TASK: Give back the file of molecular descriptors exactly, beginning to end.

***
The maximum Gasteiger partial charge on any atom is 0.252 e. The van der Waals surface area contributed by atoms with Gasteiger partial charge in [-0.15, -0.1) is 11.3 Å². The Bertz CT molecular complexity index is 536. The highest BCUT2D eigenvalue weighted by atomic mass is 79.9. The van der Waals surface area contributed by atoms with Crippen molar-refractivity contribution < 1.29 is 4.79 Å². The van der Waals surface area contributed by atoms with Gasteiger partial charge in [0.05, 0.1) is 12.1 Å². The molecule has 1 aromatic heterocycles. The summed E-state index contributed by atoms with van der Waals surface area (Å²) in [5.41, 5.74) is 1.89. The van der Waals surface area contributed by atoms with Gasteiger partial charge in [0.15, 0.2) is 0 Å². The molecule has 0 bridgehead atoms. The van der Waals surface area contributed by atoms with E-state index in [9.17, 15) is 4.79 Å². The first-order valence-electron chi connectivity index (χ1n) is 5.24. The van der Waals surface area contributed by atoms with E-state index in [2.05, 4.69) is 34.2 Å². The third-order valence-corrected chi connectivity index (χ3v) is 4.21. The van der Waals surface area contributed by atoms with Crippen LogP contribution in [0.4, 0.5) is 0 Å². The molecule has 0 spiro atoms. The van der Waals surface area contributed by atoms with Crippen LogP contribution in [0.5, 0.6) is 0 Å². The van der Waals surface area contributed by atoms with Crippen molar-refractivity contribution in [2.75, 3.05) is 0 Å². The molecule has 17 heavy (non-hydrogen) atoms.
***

The maximum Gasteiger partial charge on any atom is 0.252 e. The van der Waals surface area contributed by atoms with Gasteiger partial charge in [-0.15, -0.1) is 11.3 Å². The Bertz CT molecular complexity index is 536. The highest BCUT2D eigenvalue weighted by atomic mass is 79.9. The van der Waals surface area contributed by atoms with Crippen molar-refractivity contribution < 1.29 is 4.79 Å². The van der Waals surface area contributed by atoms with Gasteiger partial charge in [0.05, 0.1) is 12.1 Å². The molecule has 1 aromatic heterocycles. The summed E-state index contributed by atoms with van der Waals surface area (Å²) in [5.41, 5.74) is 1.89. The van der Waals surface area contributed by atoms with Gasteiger partial charge in [0.15, 0.2) is 0 Å². The molecule has 0 bridgehead atoms. The van der Waals surface area contributed by atoms with E-state index in [9.17, 15) is 4.79 Å². The first-order valence-electron chi connectivity index (χ1n) is 5.24. The van der Waals surface area contributed by atoms with E-state index in [2.05, 4.69) is 34.2 Å². The third-order valence-corrected chi connectivity index (χ3v) is 4.21. The van der Waals surface area contributed by atoms with Crippen LogP contribution in [0.4, 0.5) is 0 Å². The molecule has 0 spiro atoms. The van der Waals surface area contributed by atoms with Crippen LogP contribution in [0.5, 0.6) is 0 Å². The van der Waals surface area contributed by atoms with Crippen molar-refractivity contribution in [2.75, 3.05) is 0 Å². The molecule has 17 heavy (non-hydrogen) atoms.